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    Digital Trust

Three Steps for Managing and Securing Data

We explore three tips that can make a difference to your data management strategy and set you on the path to instilling trust in your organization.

David Mudd, Global Head of Digital Trust Assurance, BSI, shares three tips to help organizations like yours manage and secure your data, whether it comes from its operations, employees and partners, customers or users.

The emerging data and privacy landscape

Organizations in the digital age rely on data as a vital resource. While data availability enhances productivity and communication, it also brings challenges related to governance, cybersecurity, and digital trust.

Maintaining command over data storage, access security, and management processes is imperative. This extends beyond operational efficiency, as breaches can yield severe financial and reputational consequences, particularly due to privacy regulations like GDPR.

Multiple trends impact data security, encompassing cybercrime costs, supply chain attacks, rising vulnerabilities, ransomware risks, and internal personnel factors.

Financial implications

According to data from Cybersecurity Ventures, the cost of cybercrime is predicted to hit $8 trillion in 2023. UK Government statistics from 2021 showed that 39% of UK businesses reported cybersecurity breaches over a year, and of those, 27% suggested that breaches were a weekly occurrence. The financial impact of such a frequent occurrence of breaches could soon add up when the average cost of each breach was estimated at approximately £8,500.

Also, with only 21% describing their cybersecurity planning as 'mature', according to IBM, organizations may be ill-prepared, contributing to the rising costs predicted.

So, what can be done to close this gap and protect data?

Best practice for data management and security

While no one-size-fits-all solution exists, there are exemplary instances of best practices available to benefit organizations of all sizes, from small enterprises to global giants.

Here are three pointers to set you on the path of instilling trust in your organization's ability to manage and safeguard data:

1. Initiate with the end goal in mind

Organizations can thrive in the dynamic digital world by harnessing its benefits while minimizing cybersecurity risks. An effective information security management system is essential for this, providing a centralized solution that brings together people, processes, and technologies.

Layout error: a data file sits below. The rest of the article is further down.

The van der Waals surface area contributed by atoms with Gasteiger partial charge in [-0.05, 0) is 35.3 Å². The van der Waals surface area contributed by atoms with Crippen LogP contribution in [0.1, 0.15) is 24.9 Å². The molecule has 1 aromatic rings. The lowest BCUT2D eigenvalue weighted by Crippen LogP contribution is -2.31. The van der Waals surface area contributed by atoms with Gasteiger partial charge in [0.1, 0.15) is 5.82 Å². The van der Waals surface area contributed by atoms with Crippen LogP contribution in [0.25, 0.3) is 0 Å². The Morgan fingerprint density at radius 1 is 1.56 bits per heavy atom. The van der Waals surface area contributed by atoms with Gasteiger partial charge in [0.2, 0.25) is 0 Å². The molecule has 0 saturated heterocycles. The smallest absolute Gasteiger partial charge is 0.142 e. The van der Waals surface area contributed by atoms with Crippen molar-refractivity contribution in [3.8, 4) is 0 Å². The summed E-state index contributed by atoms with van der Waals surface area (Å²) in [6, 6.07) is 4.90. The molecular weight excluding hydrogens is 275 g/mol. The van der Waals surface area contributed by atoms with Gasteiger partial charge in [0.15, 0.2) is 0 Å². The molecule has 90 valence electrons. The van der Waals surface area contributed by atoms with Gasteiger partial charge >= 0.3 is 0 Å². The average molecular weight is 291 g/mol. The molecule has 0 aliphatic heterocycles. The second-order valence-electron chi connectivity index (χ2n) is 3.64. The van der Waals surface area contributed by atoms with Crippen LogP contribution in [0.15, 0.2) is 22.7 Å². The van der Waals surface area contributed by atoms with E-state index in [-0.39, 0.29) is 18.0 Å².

From day one, this system should:

  • Assess risks and opportunities at a business level
  • Focus on data management and protection objectives
  • Implement best practice controls to mitigate risks
  • Define responsibilities and timelines for action
  • Continuously monitor and improve, considering evolving risks and business practices

By understanding the requirements for designing, implementing, and maintaining an effective system, organizations can start on the right path to build trust, maximize benefits, and ensure effective data management and protection.

2. Think beyond protection

Safeguarding your organization from cybersecurity risks is crucial. However, defences can be breached by skilled individuals with the right intent and time.

Alongside shielding the organization and protecting personal data, emphasizing threat detection, suspect activity identification, and efficient response and recovery from cybersecurity incidents can be key to building resilience.

The NIST CyberSecurity Framework focuses on these key themes and guides organizations towards implementing a cybersecurity posture that aligns with their business risk.

While the NIST CSF is not designed to be a certifiable scheme, it can be adopted within certifiable frameworks such as ISO/IEC 27001, allowing a combination of best practice approaches to protect data and build trust.

3. Take a risk-based approach

For those new to cybersecurity, understanding the issues and implications of cyber risk, alongside effective risk management, may seem daunting. How do you prioritize what actions to take? To help with the risk assessment process there are best practice guides and standards which focus specifically on cybersecurity risk:

Guidance on Managing Information Security Risks (ISO/IEC 27005) uses global risk management concepts and best practice, helping organizations perform risk assessment and treatment.

The US National Institute of Standards and Technology (NIST) has created a Cybersecurity Framework (CSF), which also gives guidance on cyber risk management.

ISO/IEC 27001, the international standard for Information Security Management, is designed to address cybersecurity and privacy protection. It aligns global consensus best practices with ISO's management system approach, offering a foundation for building trust.

The flexibility of ISO/IEC 27001 allows integration with other relevant security controls and frameworks.

The accompanying ISO/IEC 27002 provides reference controls and detailed guidance for practical implementation, which can be prioritized by risk. You can seek accredited certification based on this requirements-based global standard, further enhancing trust in their data management and protection capabilities.

Building cyber resilience

The risks of cyberattacks and breaches cannot be ignored, with the potential for substantial financial losses and reputational damage. However, by adopting a proactive stance, you can fortify your defences and establish robust strategies.